30 April 2016

Colourful clothing and utensils of high quality.

The makers are nomadic people from Oman and the Wayuu Indians from the Guajira, the northern border region of Venezuela and Colombia. Mirja Wark collected these clothes and utensils. Focus is on textiles and craftsmanship.

Both peoples live in a natural environment with a limited number of subdued colours. They compensate for this by making their clothes, utensils, mule harnesses and shoes intensely colourful. In the field of weaving, textile processing, embroidery and leatherworking they have developed a high standard of craftsmanship. And they did so in an environment without running water and electricity. It is also remarkable that they have no permanent residences and transport everything, including their looms, on their donkeys.

A special item is the decorated belt, or si’ira, which the Wayuu women weave for their husbands’ and sons’ loincloths. They make them on simple, upright looms applying a large number of highly developed textile techniques. With endless patience they steadily manipulate their warps and wefts, thus creating their colourful and extraordinarily daring and well-balanced designs.

In Oman Sultan Qaboos makes sure that his subjects continue to know and appreciate their historical traditions. There are support programs for workers in traditional crafts such as silversmiths, indigo growers, weavers, potters, basket weavers and leatherworkers.

The exhibition shows clothing, utensils, jewelery, mule harnesses and bags. You can also see shoes and hammocks from the Wayuu from Venezuela. At the same time you get an idea of the way of life of these nomadic people.

Mirja Wark

Mirja Wark is a weaving artist and weaving is her passion.

She lived in Venezuela, Oman, Syria and Libya and in those countries she explored traditional textile techniques and started collecting pieces.

She attended various international trainings in weaving and weaving art, ran the handweaving school ‘De Binding’ in Utrecht for six years, organized textile trips, designed weaving art and wrote Si’ira, a book on a special belt woven by the Wayuu, and contributions in among others ‘Handwerken Zonder Grenzen’.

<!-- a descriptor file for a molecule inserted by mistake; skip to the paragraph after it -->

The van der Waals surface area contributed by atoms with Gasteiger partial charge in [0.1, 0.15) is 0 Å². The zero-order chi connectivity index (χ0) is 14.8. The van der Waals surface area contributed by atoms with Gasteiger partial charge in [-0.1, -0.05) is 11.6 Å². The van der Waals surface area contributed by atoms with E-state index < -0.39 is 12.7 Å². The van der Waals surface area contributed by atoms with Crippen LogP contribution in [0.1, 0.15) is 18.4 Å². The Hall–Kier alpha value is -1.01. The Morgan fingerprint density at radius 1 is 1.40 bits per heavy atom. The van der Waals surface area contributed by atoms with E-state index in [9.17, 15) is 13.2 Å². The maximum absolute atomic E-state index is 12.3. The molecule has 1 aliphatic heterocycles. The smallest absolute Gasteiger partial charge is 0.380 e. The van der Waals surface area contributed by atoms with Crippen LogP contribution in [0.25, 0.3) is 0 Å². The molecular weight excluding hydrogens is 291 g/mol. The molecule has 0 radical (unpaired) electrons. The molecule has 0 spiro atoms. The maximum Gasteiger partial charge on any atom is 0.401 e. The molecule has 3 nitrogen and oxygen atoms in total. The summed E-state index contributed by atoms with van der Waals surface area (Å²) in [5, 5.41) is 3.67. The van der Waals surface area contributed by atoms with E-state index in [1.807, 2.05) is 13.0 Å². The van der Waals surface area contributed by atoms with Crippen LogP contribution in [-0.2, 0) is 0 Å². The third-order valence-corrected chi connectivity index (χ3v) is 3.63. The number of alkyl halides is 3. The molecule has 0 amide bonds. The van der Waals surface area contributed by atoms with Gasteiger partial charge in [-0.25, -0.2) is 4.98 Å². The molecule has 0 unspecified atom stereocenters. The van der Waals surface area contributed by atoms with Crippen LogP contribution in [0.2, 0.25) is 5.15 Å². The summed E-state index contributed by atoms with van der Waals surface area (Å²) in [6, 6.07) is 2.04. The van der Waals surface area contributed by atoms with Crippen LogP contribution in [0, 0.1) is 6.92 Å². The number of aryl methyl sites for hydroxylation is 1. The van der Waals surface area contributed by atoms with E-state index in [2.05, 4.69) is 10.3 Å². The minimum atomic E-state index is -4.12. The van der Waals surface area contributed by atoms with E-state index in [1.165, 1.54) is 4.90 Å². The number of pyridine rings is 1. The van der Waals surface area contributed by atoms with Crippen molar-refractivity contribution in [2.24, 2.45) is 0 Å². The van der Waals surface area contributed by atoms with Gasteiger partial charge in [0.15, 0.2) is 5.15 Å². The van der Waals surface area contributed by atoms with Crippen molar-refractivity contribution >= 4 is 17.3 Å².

Museum ‘de Kantfabriek’ in Horst

26th June up to 20th November 2016

Man in Oman spinning goat hair at the annual fair in Muscat.

The goat hair is fastened between two rocks and with wet fingers he is pulling fiber from it and with his other hand he is turning the spinning stick.

(Oman) Woman embroidering, from the coastal city of Sur.

She is wearing the Suri woman costume with a lot of silver embroidery. A pair of baggy pants with embroidered legs, a colourful silk tunic with embroidered cuffs and an oversized black voile dress with embroidery along the neckband.

Detail of a camel bag, Wahiba Sands desert in Oman.

The bag was woven with sheep wool which was spun with the spinning whirligig. The red colour was painted with madder and dried limes. This detail shows the many techniques applied: bicoloured embroidered edge stitch, black/white edging in a special technique, braided threaded ends in 5-braids, wrapping round and festooning where the three braids are tied together and at the bottom a piece of the fabric with pattern selections from Venezuela.

Dorila Echetu, potter from Guarero, at a festive gathering.

Her face is painted with mutton fat and mushroom spores. She decorates her pots with the same patterns. She is wearing traditional clothes: a plaited hat with hat brim, a manta dress with crocheted neck and sleeve decorations. Her jewelery is made of glass and ceramics.

Chief cachique in the northern Guajira in ceremonial robe Shei’i.

His robe consists of a rectangular, ingeniously draped piece of cloth. On his head a headdress karats with knotted fringe and on his feet sandals alpargatas made of car tires and handwoven fabric.

The cloth  is made of cotton and wool, woven with complicated Kanas patterns.

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